George also has an 1803 map regarding “Harmers Town as established by the concerned parties in the year 1796”
Made from tracings from the original maps in the clerks office at Bel Air, Nov. 1803. Below are some great snapshots of the map
Stop by Bahoukas Antique Mall to view many historic pieces related to Havre de Grace history. Many are not for sale, but George has plenty of stories to make it worth your while. Of course, we have 9,000 sq ft of antiques and collectibles plus another 2,200 sq ft of browsing in the Beer MuZeum (and yes, most of this IS for sale). We’ll be watchin’ for ya!
Having just enjoyed our 2017 Havre de Grace Independence Celebration, it seems like the perfect time to share some volunteer community activities of years past. Check out these programs from entertaining events!
This 1930s brochure is delightful. Lots of local talent… and the layout is very interesting. On each page is an ‘act’ along with advertising. You won’t miss anyone – advertising support, sponsors, or participants in the ‘follies!’ This would be so much fun today!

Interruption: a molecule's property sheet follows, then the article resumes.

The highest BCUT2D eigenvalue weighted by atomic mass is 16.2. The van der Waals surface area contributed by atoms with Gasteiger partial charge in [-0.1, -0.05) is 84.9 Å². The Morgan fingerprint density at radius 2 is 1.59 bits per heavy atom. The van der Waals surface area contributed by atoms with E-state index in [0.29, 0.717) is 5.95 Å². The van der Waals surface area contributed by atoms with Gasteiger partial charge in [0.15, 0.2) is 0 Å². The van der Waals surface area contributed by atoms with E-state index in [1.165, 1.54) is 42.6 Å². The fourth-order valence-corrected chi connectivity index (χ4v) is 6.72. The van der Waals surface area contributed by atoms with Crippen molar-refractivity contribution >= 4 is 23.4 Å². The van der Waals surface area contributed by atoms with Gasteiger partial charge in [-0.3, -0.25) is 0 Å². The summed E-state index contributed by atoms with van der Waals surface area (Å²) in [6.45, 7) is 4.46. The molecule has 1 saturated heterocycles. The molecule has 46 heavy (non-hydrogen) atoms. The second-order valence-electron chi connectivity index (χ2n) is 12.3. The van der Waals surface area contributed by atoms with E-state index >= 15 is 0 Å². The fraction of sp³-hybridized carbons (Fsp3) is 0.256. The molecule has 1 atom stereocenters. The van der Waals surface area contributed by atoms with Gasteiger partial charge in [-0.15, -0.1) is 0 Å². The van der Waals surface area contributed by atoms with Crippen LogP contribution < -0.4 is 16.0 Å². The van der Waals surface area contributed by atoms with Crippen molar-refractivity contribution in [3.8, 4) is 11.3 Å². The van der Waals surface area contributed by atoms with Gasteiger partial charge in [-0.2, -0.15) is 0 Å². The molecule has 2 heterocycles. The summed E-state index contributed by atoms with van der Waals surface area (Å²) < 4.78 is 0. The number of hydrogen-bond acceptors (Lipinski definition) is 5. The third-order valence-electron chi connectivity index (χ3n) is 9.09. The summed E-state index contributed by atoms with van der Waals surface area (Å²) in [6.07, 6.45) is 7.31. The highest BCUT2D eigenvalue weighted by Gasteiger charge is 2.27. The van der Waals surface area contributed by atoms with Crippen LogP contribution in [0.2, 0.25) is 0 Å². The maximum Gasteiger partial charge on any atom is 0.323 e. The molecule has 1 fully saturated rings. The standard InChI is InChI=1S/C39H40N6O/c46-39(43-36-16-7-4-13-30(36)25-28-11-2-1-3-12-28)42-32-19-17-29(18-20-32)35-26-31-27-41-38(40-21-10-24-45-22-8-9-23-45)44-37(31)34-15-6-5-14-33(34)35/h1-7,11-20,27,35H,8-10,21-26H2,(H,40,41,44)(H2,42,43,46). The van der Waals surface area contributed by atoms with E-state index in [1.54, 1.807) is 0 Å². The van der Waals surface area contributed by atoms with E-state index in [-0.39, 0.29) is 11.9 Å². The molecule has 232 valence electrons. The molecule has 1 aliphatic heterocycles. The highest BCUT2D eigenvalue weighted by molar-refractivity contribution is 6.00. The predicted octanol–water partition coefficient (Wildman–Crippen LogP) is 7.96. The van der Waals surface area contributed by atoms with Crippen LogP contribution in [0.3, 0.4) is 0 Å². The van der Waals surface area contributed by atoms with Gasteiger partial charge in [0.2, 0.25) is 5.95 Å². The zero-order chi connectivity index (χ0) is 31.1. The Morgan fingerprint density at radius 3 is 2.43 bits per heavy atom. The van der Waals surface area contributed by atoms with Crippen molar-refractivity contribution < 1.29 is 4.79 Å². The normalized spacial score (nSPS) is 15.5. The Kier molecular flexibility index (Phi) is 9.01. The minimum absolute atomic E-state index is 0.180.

This 1953 program benefiting the Elks’ Club and their charity programs took place at the Havre de Grace High School auditorium. Another interesting program for a great cause! Here’s the actual program in the booklet:
Look at the participation! We love these examples of community involvement and the great talent available. Stop by to check out these intriguing pamphlets and the many other historical pieces that can be seen at Bahoukas Antique Mall.
I believe that the church first operated from the preacher’s home. This is the first building where the congregation met. We’re double checking. But I believe the Susquehanna Hose Company firehouse at the corner of Union and Pennington Avenue is where the building stood.